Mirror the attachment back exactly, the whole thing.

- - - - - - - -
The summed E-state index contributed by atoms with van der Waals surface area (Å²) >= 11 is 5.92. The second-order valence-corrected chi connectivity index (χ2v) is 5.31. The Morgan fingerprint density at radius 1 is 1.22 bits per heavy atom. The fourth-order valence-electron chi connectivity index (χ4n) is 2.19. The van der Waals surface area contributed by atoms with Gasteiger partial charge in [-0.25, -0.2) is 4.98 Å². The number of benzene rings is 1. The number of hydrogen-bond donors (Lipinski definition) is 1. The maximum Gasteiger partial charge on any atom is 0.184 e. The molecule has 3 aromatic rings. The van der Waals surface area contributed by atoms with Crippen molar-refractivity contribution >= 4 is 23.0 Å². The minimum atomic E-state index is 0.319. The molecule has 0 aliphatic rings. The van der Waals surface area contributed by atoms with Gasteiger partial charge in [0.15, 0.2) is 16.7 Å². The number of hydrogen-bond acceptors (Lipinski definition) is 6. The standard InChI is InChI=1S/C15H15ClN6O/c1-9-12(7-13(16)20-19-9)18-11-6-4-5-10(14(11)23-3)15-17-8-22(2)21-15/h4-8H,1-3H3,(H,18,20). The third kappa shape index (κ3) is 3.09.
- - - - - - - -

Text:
The summed E-state index contributed by atoms with van der Waals surface area (Å²) >= 11 is 5.92. The second-order valence-corrected chi connectivity index (χ2v) is 5.31. The Morgan fingerprint density at radius 1 is 1.22 bits per heavy atom. The fourth-order valence-electron chi connectivity index (χ4n) is 2.19. The van der Waals surface area contributed by atoms with Gasteiger partial charge in [-0.25, -0.2) is 4.98 Å². The number of benzene rings is 1. The number of hydrogen-bond donors (Lipinski definition) is 1. The maximum Gasteiger partial charge on any atom is 0.184 e. The molecule has 3 aromatic rings. The van der Waals surface area contributed by atoms with Crippen molar-refractivity contribution >= 4 is 23.0 Å². The minimum atomic E-state index is 0.319. The molecule has 0 aliphatic rings. The van der Waals surface area contributed by atoms with Gasteiger partial charge in [0.15, 0.2) is 16.7 Å². The number of hydrogen-bond acceptors (Lipinski definition) is 6. The standard InChI is InChI=1S/C15H15ClN6O/c1-9-12(7-13(16)20-19-9)18-11-6-4-5-10(14(11)23-3)15-17-8-22(2)21-15/h4-8H,1-3H3,(H,18,20). The third kappa shape index (κ3) is 3.09.